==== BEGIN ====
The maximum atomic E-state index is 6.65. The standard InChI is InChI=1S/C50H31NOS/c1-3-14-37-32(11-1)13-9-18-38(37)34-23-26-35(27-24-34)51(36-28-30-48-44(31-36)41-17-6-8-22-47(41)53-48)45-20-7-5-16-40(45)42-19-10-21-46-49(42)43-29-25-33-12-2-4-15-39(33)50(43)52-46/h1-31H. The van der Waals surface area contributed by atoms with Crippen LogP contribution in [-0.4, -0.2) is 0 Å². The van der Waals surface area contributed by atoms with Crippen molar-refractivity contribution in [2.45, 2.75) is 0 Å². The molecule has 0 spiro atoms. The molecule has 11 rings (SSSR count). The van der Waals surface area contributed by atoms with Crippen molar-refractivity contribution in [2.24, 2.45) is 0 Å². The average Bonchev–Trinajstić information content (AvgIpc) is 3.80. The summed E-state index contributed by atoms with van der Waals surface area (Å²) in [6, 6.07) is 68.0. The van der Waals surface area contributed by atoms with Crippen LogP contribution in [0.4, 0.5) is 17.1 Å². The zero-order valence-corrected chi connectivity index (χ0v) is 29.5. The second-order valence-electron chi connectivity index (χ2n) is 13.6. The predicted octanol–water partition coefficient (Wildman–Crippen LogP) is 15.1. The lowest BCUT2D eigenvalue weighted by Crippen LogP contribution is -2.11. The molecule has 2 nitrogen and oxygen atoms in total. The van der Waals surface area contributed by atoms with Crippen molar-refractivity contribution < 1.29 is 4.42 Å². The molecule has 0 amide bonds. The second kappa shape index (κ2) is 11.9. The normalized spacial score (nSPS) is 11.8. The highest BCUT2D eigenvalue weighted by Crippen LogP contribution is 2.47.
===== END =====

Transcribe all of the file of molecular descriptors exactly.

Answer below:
The maximum atomic E-state index is 6.65. The standard InChI is InChI=1S/C50H31NOS/c1-3-14-37-32(11-1)13-9-18-38(37)34-23-26-35(27-24-34)51(36-28-30-48-44(31-36)41-17-6-8-22-47(41)53-48)45-20-7-5-16-40(45)42-19-10-21-46-49(42)43-29-25-33-12-2-4-15-39(33)50(43)52-46/h1-31H. The van der Waals surface area contributed by atoms with Crippen LogP contribution in [-0.4, -0.2) is 0 Å². The van der Waals surface area contributed by atoms with Crippen molar-refractivity contribution in [2.45, 2.75) is 0 Å². The molecule has 0 spiro atoms. The molecule has 11 rings (SSSR count). The van der Waals surface area contributed by atoms with Crippen molar-refractivity contribution in [2.24, 2.45) is 0 Å². The average Bonchev–Trinajstić information content (AvgIpc) is 3.80. The summed E-state index contributed by atoms with van der Waals surface area (Å²) in [6, 6.07) is 68.0. The van der Waals surface area contributed by atoms with Crippen LogP contribution in [0.4, 0.5) is 17.1 Å². The zero-order valence-corrected chi connectivity index (χ0v) is 29.5. The second-order valence-electron chi connectivity index (χ2n) is 13.6. The predicted octanol–water partition coefficient (Wildman–Crippen LogP) is 15.1. The lowest BCUT2D eigenvalue weighted by Crippen LogP contribution is -2.11. The molecule has 2 nitrogen and oxygen atoms in total. The van der Waals surface area contributed by atoms with Crippen molar-refractivity contribution < 1.29 is 4.42 Å². The molecule has 0 amide bonds. The second kappa shape index (κ2) is 11.9. The normalized spacial score (nSPS) is 11.8. The highest BCUT2D eigenvalue weighted by Crippen LogP contribution is 2.47.